Weinstein, who had been free on $1 million bail, agreed to meet the obligation by putting up $2 million in cash and other assets through a bail bondsman. Weinstein, 67, leaned on a walker as he came and went from a New York City courthouse for a hearing on prosecutors contention that he had tinkered with the monitoring device.
He looked frail and pained, as he did at a court appearance last week. Weinstein’s lawyer said he is scheduled for back surgery Thursday to relieve pain from an August car crash and that he will recover in time for the Jan. 6 start of his trial on rape and sexual assault charges.
Burke cautioned Weinstein against any last-minute surprises as the trial draws near. “If you have any further medical issues, the court will not be terribly understanding,” Burke said. Weinstein indicated the surgery and new bail arrangement would guarantee he appears at his trial.
“This ensures I am here Jan. 6," Weinstein said. “This is a good thing for you.” Weinstein has pleaded not guilty to charges he raped a woman in a Manhattan hotel room in 2013 and performed a forcible sex act on a different woman in 2006.
He maintains that any sexual activity was consensual. Weinstein's lawyer, Donna Rotunno, said he is “looking forward” to the trial. She said they plan an aggressive defense, but said vigorous cross-examination shouldn't be viewed as victim shaming.
“Just because someone makes a claim doesn’t make it true,” Rotunno said. Burke offered Weinstein three bail options because of reforms to New York’s bail system that are set to take effect on Jan. 1. Other than using a bail bondsman or paying $5 million cash, Weinstein could have used collateral to secure 10% — or $5 million — of a $50 million bond with collateral.
Weinstein bail bondsman Ira Judelson's clients have included mixed martial arts fighter Conor McGregor and former International Monetary Fund honcho Dominique Strauss-Kahn. One of Judelson's associates outside the courthouse wore a sweatshirt with the slogan, “Got Bail?”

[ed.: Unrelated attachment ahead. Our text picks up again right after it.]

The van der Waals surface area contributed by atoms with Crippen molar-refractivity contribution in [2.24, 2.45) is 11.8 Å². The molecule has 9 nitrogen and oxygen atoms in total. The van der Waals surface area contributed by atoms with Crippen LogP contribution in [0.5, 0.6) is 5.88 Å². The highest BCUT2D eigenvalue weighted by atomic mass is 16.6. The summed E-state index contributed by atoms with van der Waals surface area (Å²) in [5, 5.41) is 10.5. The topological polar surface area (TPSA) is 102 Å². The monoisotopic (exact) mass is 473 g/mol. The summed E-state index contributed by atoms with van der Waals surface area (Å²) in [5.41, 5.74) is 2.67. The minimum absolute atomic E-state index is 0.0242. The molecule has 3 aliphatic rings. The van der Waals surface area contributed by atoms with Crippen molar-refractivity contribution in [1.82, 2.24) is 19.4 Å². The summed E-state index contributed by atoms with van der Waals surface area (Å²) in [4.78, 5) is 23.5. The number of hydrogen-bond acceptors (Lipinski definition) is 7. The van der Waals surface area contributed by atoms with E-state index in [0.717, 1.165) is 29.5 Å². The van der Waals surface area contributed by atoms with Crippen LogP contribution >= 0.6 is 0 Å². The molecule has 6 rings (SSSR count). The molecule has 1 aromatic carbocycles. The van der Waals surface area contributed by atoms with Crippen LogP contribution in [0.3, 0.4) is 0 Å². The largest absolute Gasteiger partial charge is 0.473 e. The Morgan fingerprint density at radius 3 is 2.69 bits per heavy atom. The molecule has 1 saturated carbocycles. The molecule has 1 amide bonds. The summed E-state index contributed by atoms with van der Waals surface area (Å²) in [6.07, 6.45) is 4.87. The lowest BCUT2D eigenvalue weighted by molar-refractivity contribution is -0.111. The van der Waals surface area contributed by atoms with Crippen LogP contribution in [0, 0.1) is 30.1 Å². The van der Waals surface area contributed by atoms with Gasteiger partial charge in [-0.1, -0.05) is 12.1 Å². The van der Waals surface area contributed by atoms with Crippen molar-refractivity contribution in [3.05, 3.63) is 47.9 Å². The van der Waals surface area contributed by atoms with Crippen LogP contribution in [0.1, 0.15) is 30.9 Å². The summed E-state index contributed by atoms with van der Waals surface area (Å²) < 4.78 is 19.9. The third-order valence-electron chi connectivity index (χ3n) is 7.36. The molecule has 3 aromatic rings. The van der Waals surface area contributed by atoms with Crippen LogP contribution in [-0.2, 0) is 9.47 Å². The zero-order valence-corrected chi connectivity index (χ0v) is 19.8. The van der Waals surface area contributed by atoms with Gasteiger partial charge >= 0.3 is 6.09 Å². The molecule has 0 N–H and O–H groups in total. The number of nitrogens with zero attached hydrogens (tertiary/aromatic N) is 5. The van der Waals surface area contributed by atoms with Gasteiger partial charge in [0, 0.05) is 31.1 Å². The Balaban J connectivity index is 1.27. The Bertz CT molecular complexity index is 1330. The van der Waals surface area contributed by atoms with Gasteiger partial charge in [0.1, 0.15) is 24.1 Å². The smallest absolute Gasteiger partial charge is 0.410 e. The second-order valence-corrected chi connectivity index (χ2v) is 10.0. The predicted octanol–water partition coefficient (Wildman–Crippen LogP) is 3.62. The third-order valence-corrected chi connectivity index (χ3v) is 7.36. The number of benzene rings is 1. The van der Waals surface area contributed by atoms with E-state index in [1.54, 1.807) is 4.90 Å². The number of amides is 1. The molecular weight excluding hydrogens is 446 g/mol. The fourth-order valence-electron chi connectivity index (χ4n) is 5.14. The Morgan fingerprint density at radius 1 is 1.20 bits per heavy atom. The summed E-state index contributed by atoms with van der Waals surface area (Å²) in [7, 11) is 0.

Prosecutor Joan Illuzzi first raised Weinstein’s alleged bail violations at a hearing last Friday. She said that he’d left his whereabouts unrecorded for hours at a time by repeatedly, purposely leaving at home a piece of the monitoring technology that keeps the ankle bracelet activated.
Illuzzi said Wednesday there were 57 violations in less than two months. Rotunno has denied it was anything deliberate, blaming “technical glitches” like dead batteries. She said the issues had nothing to do with manipulation of the bracelet, though she acknowledged that on at least one occasion, he’d forgotten part of the device at home.
But on Wednesday, Illuzzi told the court that the person monitoring Weinstein does not believe the problems were due to technical glitches, but rather intentional acts by Weinstein because he "didn’t want anyone to know where he was.”
In recent months, Weinstein has been spotted hobnobbing at Manhattan nightclubs and getting jeered at a recent actors showcase. While the monitoring now appears to be working, Illuzzi said she thought that was because of the threat of new bail.
“I don't think it was the adding of the extra batteries,” Illuzzi said. “It was Mr. Weinstein’s panic that the court might change the bail.” After the hearing, Rotunno countered Illuzzi's assertion. “There were no violations. These were technical issues related to a battery," she said. "Ms. Illuzzi makes mountains out of mole hills.”
Follow Sisak on Twitter at twitter.com/mikesisak